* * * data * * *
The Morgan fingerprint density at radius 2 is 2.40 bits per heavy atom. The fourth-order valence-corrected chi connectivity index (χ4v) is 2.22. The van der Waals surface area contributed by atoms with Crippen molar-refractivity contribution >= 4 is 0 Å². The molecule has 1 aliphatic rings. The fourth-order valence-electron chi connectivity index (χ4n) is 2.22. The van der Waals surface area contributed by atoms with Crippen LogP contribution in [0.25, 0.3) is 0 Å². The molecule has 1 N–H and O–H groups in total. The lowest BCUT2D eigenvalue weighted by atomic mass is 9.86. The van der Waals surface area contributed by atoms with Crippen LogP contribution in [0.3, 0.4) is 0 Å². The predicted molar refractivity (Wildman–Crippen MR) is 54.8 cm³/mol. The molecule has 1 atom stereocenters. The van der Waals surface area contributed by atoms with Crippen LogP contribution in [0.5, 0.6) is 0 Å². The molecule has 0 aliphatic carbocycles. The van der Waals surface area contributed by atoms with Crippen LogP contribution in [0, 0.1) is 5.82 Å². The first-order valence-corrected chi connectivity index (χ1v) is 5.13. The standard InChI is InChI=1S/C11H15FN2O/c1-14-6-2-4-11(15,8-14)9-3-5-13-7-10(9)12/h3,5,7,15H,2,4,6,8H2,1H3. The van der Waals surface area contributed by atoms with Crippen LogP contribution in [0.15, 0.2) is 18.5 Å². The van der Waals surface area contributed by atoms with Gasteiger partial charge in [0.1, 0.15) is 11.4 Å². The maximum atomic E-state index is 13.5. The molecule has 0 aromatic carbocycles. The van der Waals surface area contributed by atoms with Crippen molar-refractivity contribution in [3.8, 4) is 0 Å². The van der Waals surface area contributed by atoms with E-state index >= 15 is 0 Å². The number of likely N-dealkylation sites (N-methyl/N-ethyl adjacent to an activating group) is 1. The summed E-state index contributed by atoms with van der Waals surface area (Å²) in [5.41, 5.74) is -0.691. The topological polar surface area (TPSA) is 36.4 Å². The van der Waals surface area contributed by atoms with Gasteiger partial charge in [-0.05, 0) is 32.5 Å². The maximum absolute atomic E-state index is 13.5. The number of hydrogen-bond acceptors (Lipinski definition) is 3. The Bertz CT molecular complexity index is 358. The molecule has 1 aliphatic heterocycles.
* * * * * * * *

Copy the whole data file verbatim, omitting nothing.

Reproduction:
The Morgan fingerprint density at radius 2 is 2.40 bits per heavy atom. The fourth-order valence-corrected chi connectivity index (χ4v) is 2.22. The van der Waals surface area contributed by atoms with Crippen molar-refractivity contribution >= 4 is 0 Å². The molecule has 1 aliphatic rings. The fourth-order valence-electron chi connectivity index (χ4n) is 2.22. The van der Waals surface area contributed by atoms with Crippen LogP contribution in [0.25, 0.3) is 0 Å². The molecule has 1 N–H and O–H groups in total. The lowest BCUT2D eigenvalue weighted by atomic mass is 9.86. The van der Waals surface area contributed by atoms with Crippen LogP contribution in [0.3, 0.4) is 0 Å². The predicted molar refractivity (Wildman–Crippen MR) is 54.8 cm³/mol. The molecule has 1 atom stereocenters. The van der Waals surface area contributed by atoms with Crippen LogP contribution in [0.5, 0.6) is 0 Å². The molecule has 0 aliphatic carbocycles. The van der Waals surface area contributed by atoms with Crippen LogP contribution in [0, 0.1) is 5.82 Å². The first-order valence-corrected chi connectivity index (χ1v) is 5.13. The standard InChI is InChI=1S/C11H15FN2O/c1-14-6-2-4-11(15,8-14)9-3-5-13-7-10(9)12/h3,5,7,15H,2,4,6,8H2,1H3. The van der Waals surface area contributed by atoms with Crippen LogP contribution in [0.15, 0.2) is 18.5 Å². The van der Waals surface area contributed by atoms with Gasteiger partial charge in [0.1, 0.15) is 11.4 Å². The maximum atomic E-state index is 13.5. The molecule has 0 aromatic carbocycles. The van der Waals surface area contributed by atoms with Crippen molar-refractivity contribution in [3.8, 4) is 0 Å². The van der Waals surface area contributed by atoms with E-state index >= 15 is 0 Å². The number of likely N-dealkylation sites (N-methyl/N-ethyl adjacent to an activating group) is 1. The summed E-state index contributed by atoms with van der Waals surface area (Å²) in [5.41, 5.74) is -0.691. The topological polar surface area (TPSA) is 36.4 Å². The van der Waals surface area contributed by atoms with Gasteiger partial charge in [-0.05, 0) is 32.5 Å². The maximum absolute atomic E-state index is 13.5. The number of hydrogen-bond acceptors (Lipinski definition) is 3. The Bertz CT molecular complexity index is 358. The molecule has 1 aliphatic heterocycles.